Edvince's drug discovery and development is born out of founder and Professor Lars Edvinsson's extensive, fundamental and pioneering research of blood circulation in the brain. Professor Edvinsson is a world leading neuroscientist in the field of cerebral circulation, receptor regulation, stroke and migraines. He has spent more than 40 years researching the blood vessels of the brain. In more than 950 scientific publications, he has described groundbreaking research that, among other results, has led to superior new drugs for migraine.
A novel transcriptional event was discovered, triggered by loss of blood flow and pressure in the vessel walls by activating the key mechanism Raf-MEK-ERK pathway, which later turned out to become a decisive discovery in the stroke field. In the years to come, this pathway was extensively explored, new stroke models were developed and potent inhibitors of the discovered pathway were identified. One of the most promising molecules turned out to be EDV2209, a potent and selective inhibitor of MEK 1/2 kinase. The groundbreaking discoveries in the mid-1990sth laid the ground for an extensive and successful research program in stroke, which took off in 2001 and is still ongoing at Professor Edvinsson’s sites in Lund and Copenhagen. His research team wanted to explore the relevance for the new mechanism and how it could potentially lead to a much-needed effective treatment of stroke. Professor Edvinsson decided to explore three directions: 1) transient middle cerebral artery occlusion and the reperfusion, 2) subarachnoid hemorrhage (SAH) and 3) global cerebral ischemia.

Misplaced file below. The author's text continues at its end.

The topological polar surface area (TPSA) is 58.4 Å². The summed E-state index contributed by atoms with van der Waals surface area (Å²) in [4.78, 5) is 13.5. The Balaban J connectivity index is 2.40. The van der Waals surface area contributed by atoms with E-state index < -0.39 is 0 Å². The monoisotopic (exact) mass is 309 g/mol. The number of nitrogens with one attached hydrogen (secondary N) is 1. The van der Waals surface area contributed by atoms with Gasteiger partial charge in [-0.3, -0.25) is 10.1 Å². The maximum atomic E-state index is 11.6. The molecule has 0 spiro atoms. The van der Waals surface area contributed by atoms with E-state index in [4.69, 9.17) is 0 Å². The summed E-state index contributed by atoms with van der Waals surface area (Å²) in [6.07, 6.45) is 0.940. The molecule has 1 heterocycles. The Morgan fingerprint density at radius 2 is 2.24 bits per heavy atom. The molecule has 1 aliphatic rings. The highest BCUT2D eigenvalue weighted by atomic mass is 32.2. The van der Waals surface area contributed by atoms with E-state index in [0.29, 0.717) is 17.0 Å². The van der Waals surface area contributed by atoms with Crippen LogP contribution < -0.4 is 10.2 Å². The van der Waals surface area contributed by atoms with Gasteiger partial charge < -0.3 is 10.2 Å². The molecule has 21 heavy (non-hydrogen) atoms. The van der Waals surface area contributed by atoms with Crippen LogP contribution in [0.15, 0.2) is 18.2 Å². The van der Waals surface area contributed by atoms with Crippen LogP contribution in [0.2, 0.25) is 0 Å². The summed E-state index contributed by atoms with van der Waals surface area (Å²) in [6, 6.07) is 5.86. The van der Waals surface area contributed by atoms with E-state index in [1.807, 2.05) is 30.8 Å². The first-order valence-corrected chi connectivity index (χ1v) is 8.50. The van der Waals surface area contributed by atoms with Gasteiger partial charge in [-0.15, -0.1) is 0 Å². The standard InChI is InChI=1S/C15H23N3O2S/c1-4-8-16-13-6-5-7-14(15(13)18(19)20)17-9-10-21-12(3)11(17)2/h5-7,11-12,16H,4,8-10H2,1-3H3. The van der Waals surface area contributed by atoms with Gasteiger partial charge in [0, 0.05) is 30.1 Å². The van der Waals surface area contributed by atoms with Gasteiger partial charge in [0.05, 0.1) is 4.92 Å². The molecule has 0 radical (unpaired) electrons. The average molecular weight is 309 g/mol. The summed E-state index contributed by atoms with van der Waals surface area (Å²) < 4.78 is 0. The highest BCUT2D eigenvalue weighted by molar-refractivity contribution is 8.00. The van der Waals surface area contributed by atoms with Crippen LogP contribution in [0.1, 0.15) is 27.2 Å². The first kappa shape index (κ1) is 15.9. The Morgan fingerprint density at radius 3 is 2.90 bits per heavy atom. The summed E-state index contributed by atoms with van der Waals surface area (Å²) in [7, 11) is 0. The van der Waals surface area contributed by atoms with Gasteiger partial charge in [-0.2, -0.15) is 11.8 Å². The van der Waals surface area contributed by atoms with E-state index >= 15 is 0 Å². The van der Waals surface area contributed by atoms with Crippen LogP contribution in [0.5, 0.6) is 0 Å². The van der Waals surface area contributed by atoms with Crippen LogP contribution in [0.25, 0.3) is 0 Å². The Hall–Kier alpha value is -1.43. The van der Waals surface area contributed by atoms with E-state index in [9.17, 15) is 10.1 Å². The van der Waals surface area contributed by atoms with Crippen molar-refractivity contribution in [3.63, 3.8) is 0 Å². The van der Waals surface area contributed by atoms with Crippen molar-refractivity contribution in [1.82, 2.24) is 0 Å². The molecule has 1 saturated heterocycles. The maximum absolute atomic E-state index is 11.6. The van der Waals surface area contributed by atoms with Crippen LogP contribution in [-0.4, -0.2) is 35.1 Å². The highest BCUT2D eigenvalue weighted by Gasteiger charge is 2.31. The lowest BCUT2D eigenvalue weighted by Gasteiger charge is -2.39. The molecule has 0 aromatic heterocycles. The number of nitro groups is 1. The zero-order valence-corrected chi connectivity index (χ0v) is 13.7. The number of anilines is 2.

They later found upregulation of endothelin ETA and ETB receptors, angiotensin AT1, 5-HT1B/1D and thromboxane A2 receptors in the cerebral vessel walls after either type of stroke. Parallel molecular biology studies revealed the basic underlying mechanism in depth. This work is ongoing and is a fundament for future stroke projects.
The recent work by Mimmi Rehnström et al 2020 in the journal BMC Genomics showed a direct comparison that they hit most of the important pathways. An important proteomic study was made by Parker et al 2015 in the Journal of Cerebral Blood Flow and Metabolism and demonstrated the key importance of the MEK1/2 pathway and illustrated the coupling from the brain vessel wall due to reduction in shear stress (flow and pressure in the vessel segment) to focal adhesion kinase (FAK) to ras-raf-MEK-ERK1/2 pathway and the enhanced expression of receptors. Studies of MEK blockade during the entire period revealed positive results independent of intracerebroventricular or intravenous/intraperitoneal administration. For clinical purposes, they decided to study different administration times after the stroke event and length of treatment, as well as following the therapy for up to 2 weeks. Positive outcome was also observed with MRI, rCBF, cell damage volume, neuroscores, mortality and other functions.
The high fluorescence after SAH indicates high expression of ETB and 5-HT1B. Administration of EDV2209 causes an intense reduction in fluorescence intensity to the levels of a healthy subject.